Here are three quick takeaways from Seahawks Pete Carroll's Wednesday Press Conference:
1. Bryce Brown is an insurance policy for Thomas Rawls' calf
The Seahawks signed Brown, formerly with the Philadelphia Eagles and Buffalo Bills, Tuesday amid concerns that Rawls wouldn't be available Sunday against the Dallas Cowboys due to a calf injury.
When asked about the decision to sign Brown, Carroll explained, "Just securing the position not knowing about Thomas Rawls, how he's going to come out. He may be okay by the end of the week. It's kind of a nasty calf thing he's got going on. The trainers are trying to determine whether it's a strain or it's just a bruise, and they're trying to figure that out. He did run a little bit yesterday. He's going to run a little bit today. He may have a chance to even return this week, we don't know that yet. But it was really that uncertainty."
Carroll recalled recruiting Brown - a former five-star recruit - to USC Trojans and that he and John Schneider both liked that they saw of him on tape.
"[We] watched him play and as we looked at him on film, John [Schneider] and I both thought we saw a real spark there running the football," Carroll said. "He's a strong, tough kid too, kind of fits our style. So we'll see how that fits."
2. The Cowboys' offensive line is really, really good - and the Seahawks' is improving.
The days before a game coaches are often complimentary of opponents but Carroll was effusive and specific with his praise of Dallas' offensive line - as we he should be - the Cowboys' front may very well be the best in the NFL.
"...They've got three number ones playing there, those guys are all terrific football players," Carroll said. "Tyron [Smith] was a guy that we loved [at USC] coming up. He's a fantastic athlete at the spot. And Zack's [Martin] terrific, it's just a really good group. I think that they made a commitment to it and they're benefiting from it. I don't know if they're the best one. I don't know, we won't see everybody particularly. But they're as good as we're going to see all year long."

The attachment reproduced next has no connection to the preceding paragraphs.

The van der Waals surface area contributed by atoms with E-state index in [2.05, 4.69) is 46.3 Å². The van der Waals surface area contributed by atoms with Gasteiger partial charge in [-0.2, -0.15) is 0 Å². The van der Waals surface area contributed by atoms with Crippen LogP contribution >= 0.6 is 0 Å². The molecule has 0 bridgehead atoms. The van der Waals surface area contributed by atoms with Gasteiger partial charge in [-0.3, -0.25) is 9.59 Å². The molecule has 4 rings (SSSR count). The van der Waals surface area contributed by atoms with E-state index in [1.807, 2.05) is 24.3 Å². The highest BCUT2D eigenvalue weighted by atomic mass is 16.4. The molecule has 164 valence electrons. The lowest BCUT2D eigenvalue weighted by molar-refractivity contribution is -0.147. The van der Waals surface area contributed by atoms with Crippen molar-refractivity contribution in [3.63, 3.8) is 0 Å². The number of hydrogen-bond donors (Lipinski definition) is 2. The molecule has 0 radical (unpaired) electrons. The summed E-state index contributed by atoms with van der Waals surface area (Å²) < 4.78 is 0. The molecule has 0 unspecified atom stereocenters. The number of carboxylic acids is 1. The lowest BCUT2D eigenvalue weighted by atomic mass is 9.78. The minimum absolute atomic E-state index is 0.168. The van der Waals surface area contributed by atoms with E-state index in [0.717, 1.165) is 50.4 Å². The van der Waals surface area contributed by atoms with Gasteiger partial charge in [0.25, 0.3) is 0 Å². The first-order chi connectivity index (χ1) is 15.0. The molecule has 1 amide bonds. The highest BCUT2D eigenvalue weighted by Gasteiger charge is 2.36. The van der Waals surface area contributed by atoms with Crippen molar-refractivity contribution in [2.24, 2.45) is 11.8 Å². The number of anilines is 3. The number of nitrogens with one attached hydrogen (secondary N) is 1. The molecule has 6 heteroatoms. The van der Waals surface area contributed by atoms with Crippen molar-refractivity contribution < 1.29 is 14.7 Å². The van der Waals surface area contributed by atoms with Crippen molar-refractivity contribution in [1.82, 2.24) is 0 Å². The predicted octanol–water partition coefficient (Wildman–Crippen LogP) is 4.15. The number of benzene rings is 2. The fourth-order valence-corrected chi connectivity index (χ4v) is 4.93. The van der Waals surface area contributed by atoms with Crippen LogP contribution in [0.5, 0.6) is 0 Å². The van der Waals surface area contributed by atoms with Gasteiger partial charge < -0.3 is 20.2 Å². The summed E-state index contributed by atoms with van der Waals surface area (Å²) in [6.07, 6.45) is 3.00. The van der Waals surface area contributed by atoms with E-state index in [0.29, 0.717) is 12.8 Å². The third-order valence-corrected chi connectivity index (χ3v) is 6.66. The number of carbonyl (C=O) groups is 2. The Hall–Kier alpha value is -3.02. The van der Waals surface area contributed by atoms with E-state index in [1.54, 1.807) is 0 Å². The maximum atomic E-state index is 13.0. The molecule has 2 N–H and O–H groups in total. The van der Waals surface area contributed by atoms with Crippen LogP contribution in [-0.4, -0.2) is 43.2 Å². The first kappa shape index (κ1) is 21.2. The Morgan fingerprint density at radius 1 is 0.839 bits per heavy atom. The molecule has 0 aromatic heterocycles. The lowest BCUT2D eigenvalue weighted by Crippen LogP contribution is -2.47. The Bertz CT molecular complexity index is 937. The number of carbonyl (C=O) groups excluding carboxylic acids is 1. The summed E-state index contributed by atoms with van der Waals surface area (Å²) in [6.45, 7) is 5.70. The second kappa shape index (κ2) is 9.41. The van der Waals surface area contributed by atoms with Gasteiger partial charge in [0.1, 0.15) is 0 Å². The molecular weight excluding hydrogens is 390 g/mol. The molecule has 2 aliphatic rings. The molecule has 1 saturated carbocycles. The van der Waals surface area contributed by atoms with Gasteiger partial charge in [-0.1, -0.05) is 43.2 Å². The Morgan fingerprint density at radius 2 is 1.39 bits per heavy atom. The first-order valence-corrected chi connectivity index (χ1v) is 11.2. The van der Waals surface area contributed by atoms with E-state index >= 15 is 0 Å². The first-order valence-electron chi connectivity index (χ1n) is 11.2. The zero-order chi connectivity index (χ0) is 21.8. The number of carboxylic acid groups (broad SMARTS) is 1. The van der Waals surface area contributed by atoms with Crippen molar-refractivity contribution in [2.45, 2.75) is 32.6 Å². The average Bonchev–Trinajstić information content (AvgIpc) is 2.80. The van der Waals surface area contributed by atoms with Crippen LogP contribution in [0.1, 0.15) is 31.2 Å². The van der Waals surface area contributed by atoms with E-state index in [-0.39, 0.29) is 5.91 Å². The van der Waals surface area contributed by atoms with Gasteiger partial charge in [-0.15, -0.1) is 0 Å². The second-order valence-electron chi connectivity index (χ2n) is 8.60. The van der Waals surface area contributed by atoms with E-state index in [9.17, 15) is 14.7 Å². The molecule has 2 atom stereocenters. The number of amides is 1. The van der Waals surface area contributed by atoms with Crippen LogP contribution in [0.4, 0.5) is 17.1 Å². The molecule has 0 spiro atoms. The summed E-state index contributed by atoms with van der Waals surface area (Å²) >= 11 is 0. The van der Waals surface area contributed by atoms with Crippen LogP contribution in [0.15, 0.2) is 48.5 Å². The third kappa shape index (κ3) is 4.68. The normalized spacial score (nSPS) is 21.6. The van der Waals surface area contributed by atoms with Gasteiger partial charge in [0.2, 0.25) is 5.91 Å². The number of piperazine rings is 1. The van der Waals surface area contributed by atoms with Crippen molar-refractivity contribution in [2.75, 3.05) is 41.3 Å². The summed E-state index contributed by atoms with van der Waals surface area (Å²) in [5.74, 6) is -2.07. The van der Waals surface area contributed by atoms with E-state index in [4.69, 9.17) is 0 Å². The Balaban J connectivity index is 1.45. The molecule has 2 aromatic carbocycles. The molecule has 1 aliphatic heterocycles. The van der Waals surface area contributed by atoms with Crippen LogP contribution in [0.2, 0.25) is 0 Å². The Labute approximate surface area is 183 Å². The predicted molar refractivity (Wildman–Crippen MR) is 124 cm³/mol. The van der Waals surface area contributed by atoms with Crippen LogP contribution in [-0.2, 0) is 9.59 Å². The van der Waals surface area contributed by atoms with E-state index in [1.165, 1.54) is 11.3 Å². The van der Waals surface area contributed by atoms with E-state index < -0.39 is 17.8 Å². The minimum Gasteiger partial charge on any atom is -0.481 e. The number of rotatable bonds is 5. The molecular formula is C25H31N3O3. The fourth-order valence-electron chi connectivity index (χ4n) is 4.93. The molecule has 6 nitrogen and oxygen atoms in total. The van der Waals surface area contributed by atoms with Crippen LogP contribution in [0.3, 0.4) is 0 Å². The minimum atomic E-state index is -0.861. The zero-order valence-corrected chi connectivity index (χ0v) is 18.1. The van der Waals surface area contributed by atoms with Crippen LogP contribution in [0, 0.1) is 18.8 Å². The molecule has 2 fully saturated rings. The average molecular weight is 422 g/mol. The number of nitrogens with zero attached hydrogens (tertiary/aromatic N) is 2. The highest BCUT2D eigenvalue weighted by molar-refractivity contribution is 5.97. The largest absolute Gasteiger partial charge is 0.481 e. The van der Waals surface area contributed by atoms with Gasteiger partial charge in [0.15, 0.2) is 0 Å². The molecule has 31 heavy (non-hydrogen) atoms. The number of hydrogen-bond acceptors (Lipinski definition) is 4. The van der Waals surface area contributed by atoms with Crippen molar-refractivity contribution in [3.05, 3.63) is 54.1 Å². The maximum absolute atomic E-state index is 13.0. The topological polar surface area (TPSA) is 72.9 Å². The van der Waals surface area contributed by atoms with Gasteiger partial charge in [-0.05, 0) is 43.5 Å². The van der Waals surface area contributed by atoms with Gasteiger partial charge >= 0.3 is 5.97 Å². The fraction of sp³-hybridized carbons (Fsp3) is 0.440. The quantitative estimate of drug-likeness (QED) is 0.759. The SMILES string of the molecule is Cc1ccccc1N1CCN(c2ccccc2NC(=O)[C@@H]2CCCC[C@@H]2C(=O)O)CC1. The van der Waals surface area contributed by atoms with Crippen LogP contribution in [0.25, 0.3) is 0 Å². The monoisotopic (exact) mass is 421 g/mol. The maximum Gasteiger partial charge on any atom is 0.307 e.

While praising Dallas' offensive line, Carroll also expressed his confidence in his own young blockers - a group that is often criticized by fans for its struggles in pass protection but rarely given credit for a running game ranked second overall in the NFL.
"Yeah, I'm excited about the way we're running the ball, Carroll said. "The consistency is showing up. And we're coming off the football with the attitude that we like and the speed that we like, and that's showing some consistency."
3. Aggressive DB play outside pushes ball inside to TEs
Even in Seattle's get-well game last week against the San Francisco 49ers, the Seahawks remained vulnerable to opposing tight ends, with Vernon Davis leading Seattle's NFC West rival in receiving yards (61). The Seahawks have surrendered five touchdowns to tight ends in the four games in which opponents scored an offensive touchdown.
This isn't the result of poor play inside by Seattle's linebackers or safeties, Carroll maintains, but the design of his defense to push the ball inside.
"I think you look at it the other way," Carroll answered when asked why Seattle seemed vulnerable to tight ends. "I think it's because we do play aggressive outside, and the ball does get pushed inside a lot. Pushed inside and underneath. And we've played very good players and all that. We would like to do better against those guys, but I think that's the first thing I think of. We're lining up on those wide guys as much as we can, and getting right up in their face and trying to make it hard on them outside. And the ball gets pushed inside a little bit more because of that."
By design or not, Seattle has allowed too much production to tight ends this season with 10-time Pro Bowler Jason Witten looming Sunday.